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Wind powers Antarctica's first zero-emissions research station

Antarctica’s newly inaugurated Princess Elisabeth Station is the white continent's first research facility that doesn't emit any greenhouse gases, according to the Belgium-based International Polar Foundation that designed and constructed it. The research center, open to scientists from around the globe, is located about 120 miles (200 kilometers) from the coast in Eastern Antarctica, due directly south of Africa’s southern tip. The station will draw power from wind turbines (eight for now, and nine next year) and solar panel arrays rather than from the diesel generators that power most other stations.

The 30 foot- (nine meter-) tall wind turbines are “spinning as we speak,” says Mark Connolly, a spokesperson for Proven Energy, the Scottish firm that built and supplied the tripled-bladed machines. The turbines will operate in average wind speeds of 53 miles (85 kilometers) per hour, producing what may be the highest known electrical output for such a relatively small wind power system, Proven Energy says.

Although a press release from the company characterized these turbines as the first to dare the Antarctic’s extremes, the Australian Antarctic Division has had a pair of wind turbines at its Mawson Station since 2003. The government organization’s website shows the turbines’ energy output in virtually real time. (As of this writing, however, the wind turbines are offline.) In gusty weather, the station relies on wind power for over 90 percent of its energy, with traditional diesel generators handling the rest (or all, for the moment).

“I think it’s important for scientists down there who are so focused on understanding how the climate is changing to really set an example,” says Robin Bell, a geophysicist at the Lamont-Doherty Earth Observatory of Columbia University about the switch to alt energy in Antarctica. (Bell authored ScientificAmerican.com’s 60 Seconds at the Bottom of the Earth, a series of blogs in which she chronicled a recent trip to the southernmost continent to study a mountain range hidden beneath ice sheets.)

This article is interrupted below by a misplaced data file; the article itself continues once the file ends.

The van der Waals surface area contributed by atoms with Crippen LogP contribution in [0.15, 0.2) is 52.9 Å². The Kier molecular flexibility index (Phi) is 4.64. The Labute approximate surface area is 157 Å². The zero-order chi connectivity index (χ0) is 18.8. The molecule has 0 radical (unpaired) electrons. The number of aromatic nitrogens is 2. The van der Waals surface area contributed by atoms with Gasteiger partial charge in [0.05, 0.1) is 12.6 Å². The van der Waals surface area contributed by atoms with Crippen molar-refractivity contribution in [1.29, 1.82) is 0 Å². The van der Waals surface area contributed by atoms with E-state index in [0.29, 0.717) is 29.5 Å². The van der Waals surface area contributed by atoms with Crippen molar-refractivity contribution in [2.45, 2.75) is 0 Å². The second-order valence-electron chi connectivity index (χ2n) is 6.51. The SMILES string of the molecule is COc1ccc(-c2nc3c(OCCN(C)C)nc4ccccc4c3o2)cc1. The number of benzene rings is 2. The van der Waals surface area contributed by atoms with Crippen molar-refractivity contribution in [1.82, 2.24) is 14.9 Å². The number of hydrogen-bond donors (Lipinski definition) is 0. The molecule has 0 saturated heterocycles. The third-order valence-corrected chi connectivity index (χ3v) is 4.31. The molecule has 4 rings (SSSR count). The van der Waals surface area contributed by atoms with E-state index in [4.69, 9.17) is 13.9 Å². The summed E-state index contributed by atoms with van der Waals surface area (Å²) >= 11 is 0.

In many ways, Earth’s polar regions represent the front lines in global warming: Just a few days ago, a giant ice bridge that supported an ice shelf collapsed. Scientists warn that rising temps may melt glaciers in Antarctica, Greenland and Canada, in effect raising sea levels by 3.3 feet (1 meter) by 2100. Low-lying landmasses, such as the Maldives island chain in the Indian Ocean and many coastal cites, would be annihilated.

Still, Antarctica may strike some as an unlikely place for green initiatives given the struggle just to maintain a human presence in such an inhospitable environment. Bone-dry and windswept, with subzero temperatures that have plunged to a world record -129 degrees Fahrenheit (-89 degrees Celsius), only a few thousand people – all researchers and support staff – live there at a time. (Antarctica supports no native populations, such as the Eskimos of the north, though penguins, of course, make do with the rough climes.) To allow for even this minimal human toehold, governments around the world have established over five-dozen research outposts since the 1950s, some just open for the summer when typical temperatures rise to a comparatively balmy freeze point (32 degrees F / zero degrees C).

[left, top] Turbines at Princess Elisabeth Station [right] face a stiff wind in Antarctica. Image Credits: International Polar Foundation (IPF); Alain Hubert, program director, founder and president.

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